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Development Account Projects

Towards productivity convergence: Trade, financing and technology for small-scale enterprises


Low productivity levels of small- and medium-sized enterprises in Latin America and the Caribbean are a major source of the large and persistent economic and social inequalities in the region. Low-income employment is concentrated in these enterprises, compared to their counterparts in developed countries. Small- and medium-sized enterprises in Latin America and the Caribbean register particularly low levels of productivity and wages compared to large firms, as documented in the ECLAC document entitled Time for equality: closing gaps, opening trails, submitted at the thirty-third session of the Commission, held in Brasilia in 2010.
Strengthening the direct or indirect participation in international trade of small- and medium-sized enterprises can be a powerful tool to increase the productivity and wages of their employees. Exporting has many potential benefits, as such enterprises can learn more easily and adopt new technologies and production techniques from abroad, expand their market and customer base, diversify into related products and optimize their production capacity. However, the indirect participation in trade by selling products or services to other domestic companies that export may be easier than exporting directly because it does not require an export infrastructure, is less risky and demands less investment.
Various obstacles do, however, hold back the direct and indirect internationalization of small- and medium-sized enterprises in the region. One obstacle is the limited funds and lack of access to bank credit. Other factors include low productivity owing to inefficient production techniques, complicated formalities and paperwork required for export operations, difficulties in meeting quality standards, and non-tariff barriers to export to developed countries. As several case studies have illustrated, however, public policies may improve the enterprises’ success in exporting clusters or value chains.
In the region, the formulation, targeting, implementation, monitoring and evaluation of the policies of small- and medium-sized enterprises is hindered by the inefficient use or lack of data on the characteristics, productivity and international trade orientation of small firms. It is therefore essential to make better use of existing data and to design methods to evaluate the enterprises’ participation in outward-oriented value chains. Asia offers several examples of best practices in this area.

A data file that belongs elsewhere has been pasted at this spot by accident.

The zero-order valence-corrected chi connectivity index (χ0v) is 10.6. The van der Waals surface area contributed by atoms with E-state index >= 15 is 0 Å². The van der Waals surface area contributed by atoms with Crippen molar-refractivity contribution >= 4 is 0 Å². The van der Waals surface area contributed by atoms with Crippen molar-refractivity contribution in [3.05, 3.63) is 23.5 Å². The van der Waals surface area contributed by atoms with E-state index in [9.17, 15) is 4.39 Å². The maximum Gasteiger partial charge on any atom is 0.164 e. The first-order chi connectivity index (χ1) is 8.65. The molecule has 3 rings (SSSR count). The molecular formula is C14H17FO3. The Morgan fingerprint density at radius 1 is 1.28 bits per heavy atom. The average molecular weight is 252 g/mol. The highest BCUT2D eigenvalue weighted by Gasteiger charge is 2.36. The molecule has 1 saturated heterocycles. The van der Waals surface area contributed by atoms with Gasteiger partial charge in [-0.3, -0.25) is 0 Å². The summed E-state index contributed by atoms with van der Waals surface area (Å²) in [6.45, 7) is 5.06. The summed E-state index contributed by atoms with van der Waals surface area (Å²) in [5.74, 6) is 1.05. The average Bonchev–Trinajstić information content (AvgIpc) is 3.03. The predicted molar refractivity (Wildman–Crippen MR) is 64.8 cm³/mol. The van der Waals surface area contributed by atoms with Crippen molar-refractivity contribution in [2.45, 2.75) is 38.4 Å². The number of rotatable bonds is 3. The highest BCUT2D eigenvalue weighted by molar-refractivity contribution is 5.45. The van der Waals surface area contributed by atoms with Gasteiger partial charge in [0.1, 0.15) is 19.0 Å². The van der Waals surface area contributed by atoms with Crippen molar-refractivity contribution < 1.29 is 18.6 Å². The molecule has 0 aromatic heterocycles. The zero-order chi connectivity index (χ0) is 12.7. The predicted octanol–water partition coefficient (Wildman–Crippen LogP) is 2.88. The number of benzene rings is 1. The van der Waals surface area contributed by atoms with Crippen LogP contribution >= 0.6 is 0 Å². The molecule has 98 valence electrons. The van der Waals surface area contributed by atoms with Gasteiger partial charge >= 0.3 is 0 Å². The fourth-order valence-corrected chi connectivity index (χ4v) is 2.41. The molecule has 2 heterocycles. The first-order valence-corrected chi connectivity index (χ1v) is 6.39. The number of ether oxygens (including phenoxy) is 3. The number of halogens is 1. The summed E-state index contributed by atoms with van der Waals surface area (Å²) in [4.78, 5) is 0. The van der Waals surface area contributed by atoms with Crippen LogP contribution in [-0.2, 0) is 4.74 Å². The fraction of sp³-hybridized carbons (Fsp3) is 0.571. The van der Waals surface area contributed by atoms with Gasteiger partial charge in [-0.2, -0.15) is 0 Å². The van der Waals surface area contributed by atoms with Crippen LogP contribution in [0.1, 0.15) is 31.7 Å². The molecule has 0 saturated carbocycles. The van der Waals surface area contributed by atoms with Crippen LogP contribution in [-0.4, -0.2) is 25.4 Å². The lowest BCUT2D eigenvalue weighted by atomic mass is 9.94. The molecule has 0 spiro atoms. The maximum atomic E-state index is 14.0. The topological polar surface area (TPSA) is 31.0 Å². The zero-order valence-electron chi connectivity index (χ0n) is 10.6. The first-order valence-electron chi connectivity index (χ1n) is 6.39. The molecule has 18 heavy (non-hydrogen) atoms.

ECLAC has developed methodologies and databases to improve the evaluation of competitiveness of the small- and medium-sized enterprises; has worked on addressing their financing difficulties and organized training workshops in this area; and has provided technical assistance on assessing financing difficulties and on innovative forms of credit.
The ECLAC Division of International Trade and Integration will implement the project in collaboration with the Commission’s Division of Production, Productivity and Management and Development Studies Unit, and with the Commission’s subregional headquarters in Mexico. ESCAP, ILO and UNCTAD will also be invited to participate in the training workshops and two high-level subregional meetings.


To strengthen government capacities in participating countries to design and implement effective policies to promote SME internationalization, including access to credit and other financial services.

Expected accomplishments:

  • Increased capacity of government authorities to measure SME internationalization performance.
  • Improved capacity of government authorities to design and implement effective policies/programs to foster innovation among SMEs, in coordination with the private sector.
  • Improved capacity of government authorities to design and implement effective policies/programs to address SME constraints regarding financial services, in coordination with the private sector.

Implementation status:

In progress.